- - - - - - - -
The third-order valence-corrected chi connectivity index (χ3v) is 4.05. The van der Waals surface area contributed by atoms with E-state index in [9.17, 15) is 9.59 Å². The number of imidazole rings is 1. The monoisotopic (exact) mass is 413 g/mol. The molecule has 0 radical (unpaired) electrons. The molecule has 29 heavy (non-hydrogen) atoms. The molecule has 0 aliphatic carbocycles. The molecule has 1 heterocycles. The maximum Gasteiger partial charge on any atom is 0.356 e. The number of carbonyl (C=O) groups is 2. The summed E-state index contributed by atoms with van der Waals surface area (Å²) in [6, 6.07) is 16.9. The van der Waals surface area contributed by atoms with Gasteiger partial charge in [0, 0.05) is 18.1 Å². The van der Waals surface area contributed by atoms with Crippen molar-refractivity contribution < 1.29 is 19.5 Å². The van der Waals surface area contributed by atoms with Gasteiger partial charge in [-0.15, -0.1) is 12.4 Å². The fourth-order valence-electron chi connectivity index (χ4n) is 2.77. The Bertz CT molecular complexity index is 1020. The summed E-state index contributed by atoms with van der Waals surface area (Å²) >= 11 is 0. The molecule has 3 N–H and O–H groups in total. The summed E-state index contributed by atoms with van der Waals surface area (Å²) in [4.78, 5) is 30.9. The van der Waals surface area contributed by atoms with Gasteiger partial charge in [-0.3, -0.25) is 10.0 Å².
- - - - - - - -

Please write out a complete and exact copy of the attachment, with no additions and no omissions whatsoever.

The third-order valence-corrected chi connectivity index (χ3v) is 4.05. The van der Waals surface area contributed by atoms with E-state index in [9.17, 15) is 9.59 Å². The number of imidazole rings is 1. The monoisotopic (exact) mass is 413 g/mol. The molecule has 0 radical (unpaired) electrons. The molecule has 29 heavy (non-hydrogen) atoms. The molecule has 0 aliphatic carbocycles. The molecule has 1 heterocycles. The maximum Gasteiger partial charge on any atom is 0.356 e. The number of carbonyl (C=O) groups is 2. The summed E-state index contributed by atoms with van der Waals surface area (Å²) in [6, 6.07) is 16.9. The van der Waals surface area contributed by atoms with Gasteiger partial charge in [0, 0.05) is 18.1 Å². The van der Waals surface area contributed by atoms with Crippen molar-refractivity contribution < 1.29 is 19.5 Å². The van der Waals surface area contributed by atoms with Gasteiger partial charge in [-0.15, -0.1) is 12.4 Å². The fourth-order valence-electron chi connectivity index (χ4n) is 2.77. The Bertz CT molecular complexity index is 1020. The summed E-state index contributed by atoms with van der Waals surface area (Å²) >= 11 is 0. The molecule has 3 N–H and O–H groups in total. The summed E-state index contributed by atoms with van der Waals surface area (Å²) in [4.78, 5) is 30.9. The van der Waals surface area contributed by atoms with Gasteiger partial charge in [-0.3, -0.25) is 10.0 Å².